When I began researching the life of Wyatt Earp, I knew almost immediately that I would be able to present Wyatt fairly and compassionately in my novel, DOC. You see, I actually believe in honest cops. I’m realistic, but not cynical about that.
I am a cop’s daughter. Among other things, my dad was a Marine MP during the occupation of Japan. In civilian life, he was a town constable, a uniformed patrolman, a plain clothes detective, and an undercover narcotics officer. He capped his law enforcement career with five terms as the Sheriff of DuPage County, just west of Chicago.
Police work was dinner table conversation in our house. I understand the tedium and the crappy pay, the shift work and the constant threat of danger. I am familiar with the way cops divide the world into three categories: Cops, Citizens and Idiots.
To my father’s continuing astonishment and chagrin, I was evidently born a Democrat, but I grew up with guns and that experience has influenced me in unpredictable ways. One of my earliest memories is my father taking me out into a stubbly cornfield in November. I must have been about four. He knelt down behind me and put the shotgun to his own shoulder but showed me how to sight the gun and squeeeeze the trigger. I don’t remember being frightened by the bang. I just remember his body cradling mine and the sense that if my dad said something was okay, I was safe.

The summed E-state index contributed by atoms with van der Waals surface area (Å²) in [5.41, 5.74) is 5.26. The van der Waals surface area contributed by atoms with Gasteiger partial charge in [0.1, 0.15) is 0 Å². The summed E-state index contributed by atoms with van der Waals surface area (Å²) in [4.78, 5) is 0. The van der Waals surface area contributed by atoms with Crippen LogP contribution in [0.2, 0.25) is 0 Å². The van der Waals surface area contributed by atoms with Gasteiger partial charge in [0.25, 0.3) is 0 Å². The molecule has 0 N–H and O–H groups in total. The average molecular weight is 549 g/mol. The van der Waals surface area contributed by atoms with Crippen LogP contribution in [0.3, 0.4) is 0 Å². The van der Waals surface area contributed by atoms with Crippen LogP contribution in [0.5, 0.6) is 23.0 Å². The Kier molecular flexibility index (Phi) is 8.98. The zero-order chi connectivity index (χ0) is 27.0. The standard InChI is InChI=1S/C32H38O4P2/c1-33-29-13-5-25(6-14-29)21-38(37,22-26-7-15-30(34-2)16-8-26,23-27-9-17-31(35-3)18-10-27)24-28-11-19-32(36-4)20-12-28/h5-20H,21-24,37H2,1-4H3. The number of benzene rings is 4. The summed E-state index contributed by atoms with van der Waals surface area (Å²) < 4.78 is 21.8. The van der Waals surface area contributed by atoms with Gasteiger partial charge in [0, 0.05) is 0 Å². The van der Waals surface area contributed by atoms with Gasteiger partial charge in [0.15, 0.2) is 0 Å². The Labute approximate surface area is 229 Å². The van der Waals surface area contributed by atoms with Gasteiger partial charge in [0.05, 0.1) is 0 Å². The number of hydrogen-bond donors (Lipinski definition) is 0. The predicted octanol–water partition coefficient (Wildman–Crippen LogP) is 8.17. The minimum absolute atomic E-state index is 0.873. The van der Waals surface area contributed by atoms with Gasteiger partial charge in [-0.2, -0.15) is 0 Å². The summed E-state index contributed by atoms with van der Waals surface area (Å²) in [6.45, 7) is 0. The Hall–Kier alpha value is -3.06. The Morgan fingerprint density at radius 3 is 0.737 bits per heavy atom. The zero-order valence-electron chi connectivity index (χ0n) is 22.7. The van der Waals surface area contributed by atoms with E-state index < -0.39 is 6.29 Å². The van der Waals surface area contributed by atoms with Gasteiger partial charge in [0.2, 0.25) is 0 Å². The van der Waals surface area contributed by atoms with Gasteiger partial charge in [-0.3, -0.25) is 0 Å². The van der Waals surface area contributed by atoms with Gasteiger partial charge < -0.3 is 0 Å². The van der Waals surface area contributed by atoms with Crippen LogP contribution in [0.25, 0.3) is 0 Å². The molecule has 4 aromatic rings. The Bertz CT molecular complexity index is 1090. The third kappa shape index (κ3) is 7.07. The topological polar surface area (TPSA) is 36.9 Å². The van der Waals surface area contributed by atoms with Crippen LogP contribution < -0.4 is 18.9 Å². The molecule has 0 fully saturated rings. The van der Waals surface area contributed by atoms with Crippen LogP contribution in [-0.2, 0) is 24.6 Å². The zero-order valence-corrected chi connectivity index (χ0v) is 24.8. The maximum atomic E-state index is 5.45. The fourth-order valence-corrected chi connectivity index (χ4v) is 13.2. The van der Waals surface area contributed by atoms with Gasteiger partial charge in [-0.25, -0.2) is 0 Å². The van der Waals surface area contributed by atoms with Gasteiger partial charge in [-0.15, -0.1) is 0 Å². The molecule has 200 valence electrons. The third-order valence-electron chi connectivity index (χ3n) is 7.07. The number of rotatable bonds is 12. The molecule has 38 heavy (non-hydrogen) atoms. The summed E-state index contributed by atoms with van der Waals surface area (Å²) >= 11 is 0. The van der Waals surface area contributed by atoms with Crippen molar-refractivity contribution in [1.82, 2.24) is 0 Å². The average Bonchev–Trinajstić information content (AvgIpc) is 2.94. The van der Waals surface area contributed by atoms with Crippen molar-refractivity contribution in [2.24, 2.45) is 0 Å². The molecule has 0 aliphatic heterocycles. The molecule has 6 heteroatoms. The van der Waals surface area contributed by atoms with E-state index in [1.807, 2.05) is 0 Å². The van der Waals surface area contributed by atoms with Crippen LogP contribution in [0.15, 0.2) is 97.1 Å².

By the time I was 13, in 1963, I was spending Saturdays with Dad on the police range: firing off a box of cartridges with a bunch of macho guys who were impressed that I could “qualify” with a .357 magnum, a handgun that weighed almost as much as I did. In the 1970s, when the women’s movement for equal rights was picking up steam, I was already comfortable with men; it felt natural to compete with guys and win sometimes. I expected to earn their respect and to enjoy their camaraderie.
As Dad himself could testify, I take crap from nobody, but I try not to ascribe to malice and sexism what is really rooted in cluelessness that could be corrected gently but firmly. My father instilled in me the confidence and sheer nerve it took to decide that I could write a book like Doc and, in doing so, redefine two iconic figures of the American West: Wyatt Earp and Doc Holliday. More importantly, my childhood experience of my father’s respect, interest and support laid the foundation for 40 years of marriage to a great husband and 25 years of mothering a fine son. Thanks, Dad.